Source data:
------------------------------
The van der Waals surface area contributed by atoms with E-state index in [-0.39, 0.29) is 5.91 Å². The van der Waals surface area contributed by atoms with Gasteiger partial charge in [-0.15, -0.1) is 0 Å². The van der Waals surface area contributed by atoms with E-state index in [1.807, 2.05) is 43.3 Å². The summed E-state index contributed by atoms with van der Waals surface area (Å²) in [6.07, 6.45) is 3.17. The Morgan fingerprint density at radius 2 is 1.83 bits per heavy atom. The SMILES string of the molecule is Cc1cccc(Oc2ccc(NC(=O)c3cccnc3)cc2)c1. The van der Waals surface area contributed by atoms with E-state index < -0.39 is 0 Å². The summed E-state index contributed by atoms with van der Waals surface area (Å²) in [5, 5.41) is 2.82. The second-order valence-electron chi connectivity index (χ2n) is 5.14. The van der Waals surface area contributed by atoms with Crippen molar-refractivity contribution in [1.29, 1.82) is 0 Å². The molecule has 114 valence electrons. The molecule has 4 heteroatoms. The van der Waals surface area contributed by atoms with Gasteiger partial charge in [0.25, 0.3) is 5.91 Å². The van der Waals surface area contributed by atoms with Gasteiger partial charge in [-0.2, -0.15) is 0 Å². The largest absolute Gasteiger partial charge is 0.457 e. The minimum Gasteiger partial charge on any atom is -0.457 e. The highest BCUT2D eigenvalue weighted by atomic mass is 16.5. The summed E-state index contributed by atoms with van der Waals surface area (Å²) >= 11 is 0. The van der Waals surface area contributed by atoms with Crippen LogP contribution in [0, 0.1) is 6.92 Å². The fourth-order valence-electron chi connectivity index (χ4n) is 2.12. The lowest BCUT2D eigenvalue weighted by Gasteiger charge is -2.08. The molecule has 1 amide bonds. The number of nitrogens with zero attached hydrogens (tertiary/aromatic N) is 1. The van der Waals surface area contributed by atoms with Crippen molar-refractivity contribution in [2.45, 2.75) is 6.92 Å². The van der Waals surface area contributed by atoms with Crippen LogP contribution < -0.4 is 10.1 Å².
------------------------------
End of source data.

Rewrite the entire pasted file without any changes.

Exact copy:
The van der Waals surface area contributed by atoms with E-state index in [-0.39, 0.29) is 5.91 Å². The van der Waals surface area contributed by atoms with Gasteiger partial charge in [-0.15, -0.1) is 0 Å². The van der Waals surface area contributed by atoms with E-state index in [1.807, 2.05) is 43.3 Å². The summed E-state index contributed by atoms with van der Waals surface area (Å²) in [6.07, 6.45) is 3.17. The Morgan fingerprint density at radius 2 is 1.83 bits per heavy atom. The SMILES string of the molecule is Cc1cccc(Oc2ccc(NC(=O)c3cccnc3)cc2)c1. The van der Waals surface area contributed by atoms with E-state index < -0.39 is 0 Å². The summed E-state index contributed by atoms with van der Waals surface area (Å²) in [5, 5.41) is 2.82. The second-order valence-electron chi connectivity index (χ2n) is 5.14. The van der Waals surface area contributed by atoms with Crippen molar-refractivity contribution in [1.29, 1.82) is 0 Å². The molecule has 114 valence electrons. The molecule has 4 heteroatoms. The van der Waals surface area contributed by atoms with Gasteiger partial charge in [0.25, 0.3) is 5.91 Å². The van der Waals surface area contributed by atoms with Gasteiger partial charge in [-0.2, -0.15) is 0 Å². The largest absolute Gasteiger partial charge is 0.457 e. The minimum Gasteiger partial charge on any atom is -0.457 e. The highest BCUT2D eigenvalue weighted by atomic mass is 16.5. The summed E-state index contributed by atoms with van der Waals surface area (Å²) >= 11 is 0. The van der Waals surface area contributed by atoms with Crippen LogP contribution in [0, 0.1) is 6.92 Å². The fourth-order valence-electron chi connectivity index (χ4n) is 2.12. The lowest BCUT2D eigenvalue weighted by Gasteiger charge is -2.08. The molecule has 1 amide bonds. The number of nitrogens with zero attached hydrogens (tertiary/aromatic N) is 1. The van der Waals surface area contributed by atoms with Crippen molar-refractivity contribution in [2.45, 2.75) is 6.92 Å². The van der Waals surface area contributed by atoms with Crippen LogP contribution < -0.4 is 10.1 Å².